A. Definitions. For the purpose of this section:
1. "Bypass" means the intentional diversion of wastestreams from any portion of an industrial user "s treatment facility.
2. "Severe property damage" means substantial physical damage to property, damage to the treatment facilities which causes them to become inoperable, or substantial and permanent loss of natural resources which can reasonably be expected to occur in the absence of a bypass. Severe property damage does not mean economic loss caused by delays in production.
B. Bypass not violating applicable pretreatment standards or requirements. An industrial user may allow any bypass to occur which does not cause pretreatment standards or requirements to be violated, but only if it also is for essential maintenance to assure efficient operation. These bypasses are not subject to the provision of subsections C and D of this section.
1. If an industrial user knows in advance of the need for a bypass, it shall submit prior notice to the control authority, if possible at least 10 days before the date of the bypass.
2. An industrial user shall submit oral notice of an unanticipated bypass that exceeds applicable pretreatment standards to the control authority within 24 hours from the time the industrial user becomes aware of the bypass. A written submission shall also be provided within five days of the time the industrial user becomes aware of the bypass. The written submission shall contain a description of the bypass and its cause; the duration of the bypass, including exact dates and times, and, if the bypass has not been corrected, the anticipated time it is expected to continue; and steps taken or planned to reduce, eliminate, and prevent reoccurrence of the bypass. The control authority may waive the written report on a case-by-case basis if the oral report has been received within 24 hours.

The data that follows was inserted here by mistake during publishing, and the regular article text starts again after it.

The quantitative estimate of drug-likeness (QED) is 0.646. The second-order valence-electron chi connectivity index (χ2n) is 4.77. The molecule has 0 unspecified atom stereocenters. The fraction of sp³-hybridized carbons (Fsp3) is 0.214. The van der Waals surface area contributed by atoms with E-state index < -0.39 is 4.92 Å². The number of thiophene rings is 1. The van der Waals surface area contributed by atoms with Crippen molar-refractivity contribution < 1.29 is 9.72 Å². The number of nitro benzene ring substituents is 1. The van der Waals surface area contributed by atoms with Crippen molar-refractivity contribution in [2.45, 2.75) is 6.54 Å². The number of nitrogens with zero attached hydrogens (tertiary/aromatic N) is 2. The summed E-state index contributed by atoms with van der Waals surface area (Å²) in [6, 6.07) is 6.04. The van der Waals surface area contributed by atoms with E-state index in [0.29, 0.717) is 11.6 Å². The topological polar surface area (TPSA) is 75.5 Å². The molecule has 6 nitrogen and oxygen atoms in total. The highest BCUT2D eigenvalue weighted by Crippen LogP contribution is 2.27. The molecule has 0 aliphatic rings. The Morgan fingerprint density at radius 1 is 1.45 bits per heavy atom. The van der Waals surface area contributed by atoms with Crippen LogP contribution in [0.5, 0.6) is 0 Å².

D. Prohibition of bypass.
1. Bypass is prohibited, and the control authority may take enforcement action against an industrial user for a bypass, unless;
a. Bypass was unavoidable to prevent loss of life, personal injury, or severe property damage;
b. There were no feasible alternatives to the bypass, such as the use of auxiliary treatment facilities, retention of untreated wastes, or maintenance during normal periods of equipment downtime. This condition is not satisfied if adequate back-up equipment should have been installed in the exercise of reasonable engineering judgment to prevent a bypass which occurred during normal periods of equipment downtime or preventative maintenance; and
c. The industrial user submitted notices as required under subsection C of this section.
2. The control authority may approve an anticipated bypass, after considering its adverse effects, if the control authority determines that it will meet the three conditions listed in subdivision 1 of this subsection.
Derived from Virginia Register Volume 12, Issue 20, eff. July 24, 1996.